Kesha Hamilton, a school board member in Jackson, Michigan, is facing backlash for controversial tweets blasting white people.
Hamilton is a racial equity counselor who has served on the Jackson School Board since 2021. She also is the chair of Jackson’s Racial Equity Commission.
Hamilton tweeted on Dec. 22: “Whiteness is so evil.. it manipulates then says, I won’t apologize for my dishonesty and trauma inducing practices and thinks you should applaud it for being honest about its ability to manipulate and be dishonest.. #Deceitful #Perfidious.”
Hamilton also went to as far as to say that white people are more dangerous than animals.
Hamilton has spoken out in the past about district policies and practices she views as biased, discriminatory or racist, including its attendance and tardy policy and its criteria for selecting a valedictorian.
The tweets came to the forefront on Tuesday night at the school board’s monthly meeting to address issues within the county, conduct the business of the JPS board, and open up the floor for comments from the community. The meeting had its largest attendance since school started back in August.
The threat of Proud Boys attending the event surfaced on the internet with a flyer trying to recruit members to the organization that would show up to the meeting.
Jackson Public Schools’ superintendent, Jeff Beal, released a statement ahead of the meeting warning that those in attendance should conduct themselves in a civilized manner.
“At JPS, we have been inundated with information regarding the attendance of numerous community members from Jackson and throughout the state of Michigan that plan to attend our JPS Board Meeting on Tuesday, January 17, 2023,” Beal said. “Please be reminded that JPS Board meetings are held monthly to conduct the business of the JPS Board and Jackson Public Schools. Additionally, this is also a time for public comment from the community.”
“In advance of tonight’s meeting, I would like to remind the community that the safety and security of all our staff, students, board members, and community members is of our utmost concern, and I implore all who plan on attending to conduct themselves with decorum and civility.” stated Jeff Beal.
During the meeting, Black community members spoke in support of Hamilton, who was elected to a six-year term in 2020, while white community members called for her to resign immediately, Michigan Live reported.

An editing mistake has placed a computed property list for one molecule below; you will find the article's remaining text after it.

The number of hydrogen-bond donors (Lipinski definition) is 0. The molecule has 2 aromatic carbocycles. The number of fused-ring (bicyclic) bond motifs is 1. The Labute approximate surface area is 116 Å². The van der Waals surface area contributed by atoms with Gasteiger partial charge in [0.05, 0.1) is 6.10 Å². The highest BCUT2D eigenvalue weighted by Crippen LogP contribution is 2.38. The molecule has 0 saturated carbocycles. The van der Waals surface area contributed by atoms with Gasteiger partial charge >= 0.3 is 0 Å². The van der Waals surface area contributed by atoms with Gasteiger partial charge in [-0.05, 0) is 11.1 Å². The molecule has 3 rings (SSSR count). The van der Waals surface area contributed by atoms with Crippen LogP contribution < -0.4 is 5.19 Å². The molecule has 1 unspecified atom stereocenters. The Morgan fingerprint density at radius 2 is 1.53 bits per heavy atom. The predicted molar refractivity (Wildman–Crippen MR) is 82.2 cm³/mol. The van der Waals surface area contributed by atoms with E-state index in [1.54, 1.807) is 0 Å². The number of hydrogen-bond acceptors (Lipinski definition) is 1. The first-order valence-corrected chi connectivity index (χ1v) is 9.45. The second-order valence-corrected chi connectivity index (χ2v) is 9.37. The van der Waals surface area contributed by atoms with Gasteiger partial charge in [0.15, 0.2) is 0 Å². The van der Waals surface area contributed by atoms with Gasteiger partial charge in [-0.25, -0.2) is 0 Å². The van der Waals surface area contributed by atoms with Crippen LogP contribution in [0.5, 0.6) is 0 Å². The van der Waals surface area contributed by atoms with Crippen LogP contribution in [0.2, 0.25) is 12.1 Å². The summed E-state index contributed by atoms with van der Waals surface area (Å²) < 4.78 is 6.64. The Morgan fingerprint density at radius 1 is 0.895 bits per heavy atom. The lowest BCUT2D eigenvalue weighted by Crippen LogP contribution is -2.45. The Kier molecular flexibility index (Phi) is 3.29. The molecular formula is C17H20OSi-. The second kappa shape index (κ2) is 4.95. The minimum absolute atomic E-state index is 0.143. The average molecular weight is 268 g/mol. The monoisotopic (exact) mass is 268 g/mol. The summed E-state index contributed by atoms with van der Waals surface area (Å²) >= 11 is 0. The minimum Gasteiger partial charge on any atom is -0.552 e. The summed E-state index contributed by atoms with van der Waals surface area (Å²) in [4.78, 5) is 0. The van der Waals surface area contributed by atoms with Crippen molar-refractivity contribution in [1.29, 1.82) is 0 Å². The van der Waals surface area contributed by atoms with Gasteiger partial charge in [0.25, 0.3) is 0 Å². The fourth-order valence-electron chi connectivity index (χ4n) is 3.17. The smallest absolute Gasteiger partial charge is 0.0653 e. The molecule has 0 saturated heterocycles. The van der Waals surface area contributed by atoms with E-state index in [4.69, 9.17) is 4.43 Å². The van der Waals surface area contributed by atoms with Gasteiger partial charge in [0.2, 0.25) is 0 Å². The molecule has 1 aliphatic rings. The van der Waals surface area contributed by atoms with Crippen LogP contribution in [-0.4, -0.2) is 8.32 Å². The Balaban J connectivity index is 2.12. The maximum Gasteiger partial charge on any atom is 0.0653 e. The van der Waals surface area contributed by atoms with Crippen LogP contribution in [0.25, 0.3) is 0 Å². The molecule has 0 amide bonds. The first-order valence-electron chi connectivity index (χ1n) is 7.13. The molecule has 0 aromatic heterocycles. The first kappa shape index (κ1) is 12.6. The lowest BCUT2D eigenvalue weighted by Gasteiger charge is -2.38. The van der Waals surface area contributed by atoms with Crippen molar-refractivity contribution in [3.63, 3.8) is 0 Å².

“Someone in her influential position must be held to a high standard. She must be a representative for all students in the JPS system,” a parent named Gina Hastings said. “Her racist comments should not be condoned. How can all kids feel safe when physical characteristics over which they have no control are being call evil and dangerous.”
Hastings also stated that the comments come off as “angry and bitter.”
Myeshia Jones, a Black supporter of Hamilton, stated she understood the comments by Hamilton were not about skin tone but about systematic racism.
“Whiteness is the system, the ideology, the belief, the thought that because your skin is white, you are superior to Black people,” Jones said. “Because your skin is white you deserve better. Because your skin is white, you have better opportunities,” said Jones at the Tuesday meeting.
After hearing everyone’s comments, the superintendent gave Hamilton the floor to speak on her tweets and she didn’t back down on what she posted.
“What I understand from being a woman in this American nation and a Black woman specifically is that sometimes others would rather I not exercise any of my rights as outlined in the Constitution. I do not apologize for exercising any of my rights,” stated Hamilton to open her comments.
She continued by saying, “Thank you to everyone that showed up, I am overwhelmed by the support of the community. I am overwhelmed by the people that care about our community. I am going to deviate from my notes to say, 1. people should disregard tweets or comments that are disagreeable to you. 2. fully read the tweet and try to understand it, and 3. be apart of the solution and not the problem, and the last of the real issue is the attempt to silence the discussion around the disparity along racial lines that exist not only in this county, city, or our state but across this nation.”
Hamilton has not resigned from her position and the superintendent hasn’t issued any disciplinary actions toward her.